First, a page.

Means of Reducing the Impact of Small Trees on Harvesting Operation

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Current Han•cst Afethods

In selecting the most appropriate small-tree harvesting system, the logger must consider many facets of his expected operations. For instance, stand location, both in geographic terms and in connection with primary delivery yards, can influence equipment decisions in relation to hauling method. Between-stand move considerations are afTected by the proposed harvest schedules of stands. Tract and stand characteristics (e.g. terrain, brush conditions, existing roads, tree spacing, volume per acre before and after treatment, and individual tree characteristics) may dictate machine specifications. Other factors, such as local market needs, product fonns necessary to satisfy the markets, level of acceptable resiJual stand damage, or aesthetic and environmental concerns can also place limits on equipment types applicable to the operations (Strickland, 1980).
There are several factors which are particularly germane to southern equipment selection options. Timberland tracts, most of which are small and privately owned, are widely dispersed throughout the South. The present road systems and bridge laws restrict equipment dimensions and size of hauled loads enough to disqualify certain machinery from consideration. Also, many operators might find equipment purchasing funds difficult to obtain, which can preclude the use of capital intensive small-tree systems on a broad scale.

Extent of Damage and Its Effects

As small tree operations become more mechanized, the likelihood of tree damage tends to increase drastically. Heavy equipment may cause severance or exposure of roots, which will reduce tree vigor (Nilsson, 1978). Root damage by forest machinery has been found to impair pine and spruce growth by up to 12 percent (Bredberg and Wasterlund, 1983). Trees also can be scarred by collisions with machines, tires, or skidded loads. Susceptibility to disease or insect attack because of harvesting injuries to the trees may or may not be a problem, but the damage can adversely affect the value of the product eventually harvested from the residual stand (Nilsson, 1978).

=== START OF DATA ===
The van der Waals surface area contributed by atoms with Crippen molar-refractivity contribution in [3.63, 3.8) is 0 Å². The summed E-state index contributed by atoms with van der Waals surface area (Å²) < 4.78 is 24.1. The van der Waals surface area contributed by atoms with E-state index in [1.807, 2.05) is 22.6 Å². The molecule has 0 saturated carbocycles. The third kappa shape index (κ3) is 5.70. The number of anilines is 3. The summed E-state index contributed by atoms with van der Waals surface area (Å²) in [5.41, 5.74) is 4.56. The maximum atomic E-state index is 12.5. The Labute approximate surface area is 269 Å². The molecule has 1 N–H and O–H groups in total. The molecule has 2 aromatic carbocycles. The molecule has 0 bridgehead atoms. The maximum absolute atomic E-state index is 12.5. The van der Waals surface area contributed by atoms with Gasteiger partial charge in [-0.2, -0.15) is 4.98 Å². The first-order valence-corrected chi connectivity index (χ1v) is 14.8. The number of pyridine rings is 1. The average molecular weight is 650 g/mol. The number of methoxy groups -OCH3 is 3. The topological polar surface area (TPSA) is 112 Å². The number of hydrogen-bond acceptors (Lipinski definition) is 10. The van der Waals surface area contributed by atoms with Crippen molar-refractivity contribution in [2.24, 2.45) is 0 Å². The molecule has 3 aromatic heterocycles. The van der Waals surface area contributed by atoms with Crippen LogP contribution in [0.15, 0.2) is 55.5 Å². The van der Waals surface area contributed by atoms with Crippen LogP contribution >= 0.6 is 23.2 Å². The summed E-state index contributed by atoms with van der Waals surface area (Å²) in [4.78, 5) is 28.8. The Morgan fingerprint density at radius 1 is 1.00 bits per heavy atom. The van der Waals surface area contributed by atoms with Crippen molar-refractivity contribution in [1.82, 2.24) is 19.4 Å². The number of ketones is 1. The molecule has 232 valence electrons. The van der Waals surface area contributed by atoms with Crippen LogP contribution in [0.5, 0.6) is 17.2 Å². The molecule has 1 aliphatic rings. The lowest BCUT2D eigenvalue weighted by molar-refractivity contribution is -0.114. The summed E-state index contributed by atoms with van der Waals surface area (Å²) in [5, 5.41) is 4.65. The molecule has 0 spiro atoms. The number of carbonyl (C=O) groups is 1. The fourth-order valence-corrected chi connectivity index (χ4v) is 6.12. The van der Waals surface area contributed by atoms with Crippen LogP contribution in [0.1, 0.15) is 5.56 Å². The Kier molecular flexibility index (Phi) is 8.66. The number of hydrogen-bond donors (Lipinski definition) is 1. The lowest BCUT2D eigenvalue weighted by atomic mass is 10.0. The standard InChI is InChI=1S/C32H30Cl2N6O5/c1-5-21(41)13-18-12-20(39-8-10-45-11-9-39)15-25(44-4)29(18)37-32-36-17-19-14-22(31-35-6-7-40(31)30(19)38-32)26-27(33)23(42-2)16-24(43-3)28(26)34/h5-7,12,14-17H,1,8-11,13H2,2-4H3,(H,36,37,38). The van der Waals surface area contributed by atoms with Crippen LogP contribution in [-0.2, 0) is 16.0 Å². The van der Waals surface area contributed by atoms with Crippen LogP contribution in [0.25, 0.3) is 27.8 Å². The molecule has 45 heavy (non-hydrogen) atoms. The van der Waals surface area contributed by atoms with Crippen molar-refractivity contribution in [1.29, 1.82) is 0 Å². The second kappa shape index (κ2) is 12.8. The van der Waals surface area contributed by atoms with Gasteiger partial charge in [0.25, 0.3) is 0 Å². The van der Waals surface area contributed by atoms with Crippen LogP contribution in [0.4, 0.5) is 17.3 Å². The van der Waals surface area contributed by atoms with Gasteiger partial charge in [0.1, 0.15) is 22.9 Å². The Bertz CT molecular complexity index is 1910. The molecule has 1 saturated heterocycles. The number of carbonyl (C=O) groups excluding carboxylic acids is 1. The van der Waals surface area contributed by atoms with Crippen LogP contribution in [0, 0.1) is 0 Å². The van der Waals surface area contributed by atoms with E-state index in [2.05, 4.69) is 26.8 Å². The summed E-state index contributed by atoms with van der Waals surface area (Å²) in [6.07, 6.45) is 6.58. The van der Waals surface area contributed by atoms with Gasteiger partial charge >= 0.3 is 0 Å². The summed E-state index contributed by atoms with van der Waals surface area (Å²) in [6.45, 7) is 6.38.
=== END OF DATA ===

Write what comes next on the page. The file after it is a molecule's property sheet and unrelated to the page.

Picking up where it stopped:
In a thinning study conducted in northern hardwood stands, Biltonen et al. ( 1976) found that injuries to stems during the operations were the most prominent form of tree damage. I Iarvesting method exerted a strong influence on the occurrence of injuries. Mechanical row thinning caused an average of 63 incidences of bole damage per acre (18 percent of the remaining trees per acre), while chainsaw felling averaged only 6 ( 4 percent). Mechanical selection and row with selection methods injured 26 and 14 percent of the residual stand, respectively. Manual operations did not damage the ro0ts to any extent, but mechanized selection and row with selection thinnings both injured the roots of 14 trees per acre on the average. Root damage was most common with row thinning, averaging 39 trees per acre (Biltonen et al., 1976), but root damage by all three mechanical 7 With prelogging, unlike thinning, damage to the remaining trees is not a major concern since the timber left standing will be harvested within a relatively short period of time.